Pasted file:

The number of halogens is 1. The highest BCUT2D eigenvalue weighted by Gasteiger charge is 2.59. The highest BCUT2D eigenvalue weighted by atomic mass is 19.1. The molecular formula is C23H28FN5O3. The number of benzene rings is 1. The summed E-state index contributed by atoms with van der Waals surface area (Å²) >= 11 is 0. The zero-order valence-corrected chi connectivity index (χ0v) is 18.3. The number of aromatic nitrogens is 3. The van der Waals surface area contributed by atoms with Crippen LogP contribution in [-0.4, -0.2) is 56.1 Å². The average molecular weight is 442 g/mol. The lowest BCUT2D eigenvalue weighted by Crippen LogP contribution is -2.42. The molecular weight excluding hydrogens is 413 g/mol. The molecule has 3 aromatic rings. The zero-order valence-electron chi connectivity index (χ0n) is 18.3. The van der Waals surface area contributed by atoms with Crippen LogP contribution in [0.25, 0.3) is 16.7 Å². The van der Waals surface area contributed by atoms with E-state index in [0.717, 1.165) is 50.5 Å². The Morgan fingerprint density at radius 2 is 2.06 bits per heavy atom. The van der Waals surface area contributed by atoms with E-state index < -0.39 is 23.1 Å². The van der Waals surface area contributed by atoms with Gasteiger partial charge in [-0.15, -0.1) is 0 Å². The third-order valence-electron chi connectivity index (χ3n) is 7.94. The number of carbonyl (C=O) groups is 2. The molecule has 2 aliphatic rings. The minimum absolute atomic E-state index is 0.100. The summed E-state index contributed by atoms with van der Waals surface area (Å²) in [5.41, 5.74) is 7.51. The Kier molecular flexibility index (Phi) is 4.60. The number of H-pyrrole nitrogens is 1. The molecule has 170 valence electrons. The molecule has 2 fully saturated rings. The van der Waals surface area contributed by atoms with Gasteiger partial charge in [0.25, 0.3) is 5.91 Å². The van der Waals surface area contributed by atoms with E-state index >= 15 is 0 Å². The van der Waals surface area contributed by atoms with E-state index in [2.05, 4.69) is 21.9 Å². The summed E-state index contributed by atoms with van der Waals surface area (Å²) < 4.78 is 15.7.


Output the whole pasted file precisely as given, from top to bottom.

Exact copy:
The number of halogens is 1. The highest BCUT2D eigenvalue weighted by Gasteiger charge is 2.59. The highest BCUT2D eigenvalue weighted by atomic mass is 19.1. The molecular formula is C23H28FN5O3. The number of benzene rings is 1. The summed E-state index contributed by atoms with van der Waals surface area (Å²) >= 11 is 0. The zero-order valence-corrected chi connectivity index (χ0v) is 18.3. The number of aromatic nitrogens is 3. The van der Waals surface area contributed by atoms with Crippen LogP contribution in [-0.4, -0.2) is 56.1 Å². The average molecular weight is 442 g/mol. The lowest BCUT2D eigenvalue weighted by Crippen LogP contribution is -2.42. The molecular weight excluding hydrogens is 413 g/mol. The molecule has 3 aromatic rings. The zero-order valence-electron chi connectivity index (χ0n) is 18.3. The van der Waals surface area contributed by atoms with Crippen LogP contribution in [0.25, 0.3) is 16.7 Å². The van der Waals surface area contributed by atoms with E-state index in [0.717, 1.165) is 50.5 Å². The Morgan fingerprint density at radius 2 is 2.06 bits per heavy atom. The van der Waals surface area contributed by atoms with E-state index < -0.39 is 23.1 Å². The van der Waals surface area contributed by atoms with Gasteiger partial charge in [-0.15, -0.1) is 0 Å². The third-order valence-electron chi connectivity index (χ3n) is 7.94. The number of carbonyl (C=O) groups is 2. The molecule has 2 aliphatic rings. The minimum absolute atomic E-state index is 0.100. The summed E-state index contributed by atoms with van der Waals surface area (Å²) in [5.41, 5.74) is 7.51. The Kier molecular flexibility index (Phi) is 4.60. The number of H-pyrrole nitrogens is 1. The molecule has 170 valence electrons. The molecule has 2 fully saturated rings. The van der Waals surface area contributed by atoms with Gasteiger partial charge in [0.25, 0.3) is 5.91 Å². The van der Waals surface area contributed by atoms with E-state index >= 15 is 0 Å². The van der Waals surface area contributed by atoms with E-state index in [2.05, 4.69) is 21.9 Å². The summed E-state index contributed by atoms with van der Waals surface area (Å²) < 4.78 is 15.7.